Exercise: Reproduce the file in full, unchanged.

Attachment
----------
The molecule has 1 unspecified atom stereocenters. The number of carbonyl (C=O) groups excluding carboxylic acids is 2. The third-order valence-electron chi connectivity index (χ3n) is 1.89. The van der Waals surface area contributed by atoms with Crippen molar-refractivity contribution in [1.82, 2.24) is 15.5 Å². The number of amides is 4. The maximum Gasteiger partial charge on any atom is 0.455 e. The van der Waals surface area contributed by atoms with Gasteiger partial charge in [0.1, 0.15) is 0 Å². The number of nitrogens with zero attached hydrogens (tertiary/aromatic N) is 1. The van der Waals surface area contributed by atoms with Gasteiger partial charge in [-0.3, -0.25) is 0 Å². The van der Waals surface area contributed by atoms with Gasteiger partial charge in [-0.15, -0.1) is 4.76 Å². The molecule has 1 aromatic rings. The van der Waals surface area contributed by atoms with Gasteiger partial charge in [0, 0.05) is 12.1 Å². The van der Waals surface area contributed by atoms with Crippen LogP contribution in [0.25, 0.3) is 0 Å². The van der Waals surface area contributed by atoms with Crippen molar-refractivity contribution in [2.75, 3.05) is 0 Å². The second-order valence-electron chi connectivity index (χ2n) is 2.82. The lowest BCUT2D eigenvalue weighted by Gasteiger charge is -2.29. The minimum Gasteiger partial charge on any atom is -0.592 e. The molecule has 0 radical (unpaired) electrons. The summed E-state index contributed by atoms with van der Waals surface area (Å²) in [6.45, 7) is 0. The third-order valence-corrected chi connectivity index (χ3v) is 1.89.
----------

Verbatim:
The molecule has 1 unspecified atom stereocenters. The number of carbonyl (C=O) groups excluding carboxylic acids is 2. The third-order valence-electron chi connectivity index (χ3n) is 1.89. The van der Waals surface area contributed by atoms with Crippen molar-refractivity contribution in [1.82, 2.24) is 15.5 Å². The number of amides is 4. The maximum Gasteiger partial charge on any atom is 0.455 e. The van der Waals surface area contributed by atoms with Gasteiger partial charge in [0.1, 0.15) is 0 Å². The number of nitrogens with zero attached hydrogens (tertiary/aromatic N) is 1. The van der Waals surface area contributed by atoms with Gasteiger partial charge in [-0.3, -0.25) is 0 Å². The van der Waals surface area contributed by atoms with Gasteiger partial charge in [-0.15, -0.1) is 4.76 Å². The molecule has 1 aromatic rings. The van der Waals surface area contributed by atoms with Gasteiger partial charge in [0, 0.05) is 12.1 Å². The van der Waals surface area contributed by atoms with Crippen LogP contribution in [0.25, 0.3) is 0 Å². The van der Waals surface area contributed by atoms with Crippen molar-refractivity contribution in [2.75, 3.05) is 0 Å². The second-order valence-electron chi connectivity index (χ2n) is 2.82. The lowest BCUT2D eigenvalue weighted by Gasteiger charge is -2.29. The minimum Gasteiger partial charge on any atom is -0.592 e. The molecule has 0 radical (unpaired) electrons. The summed E-state index contributed by atoms with van der Waals surface area (Å²) in [6.45, 7) is 0. The third-order valence-corrected chi connectivity index (χ3v) is 1.89.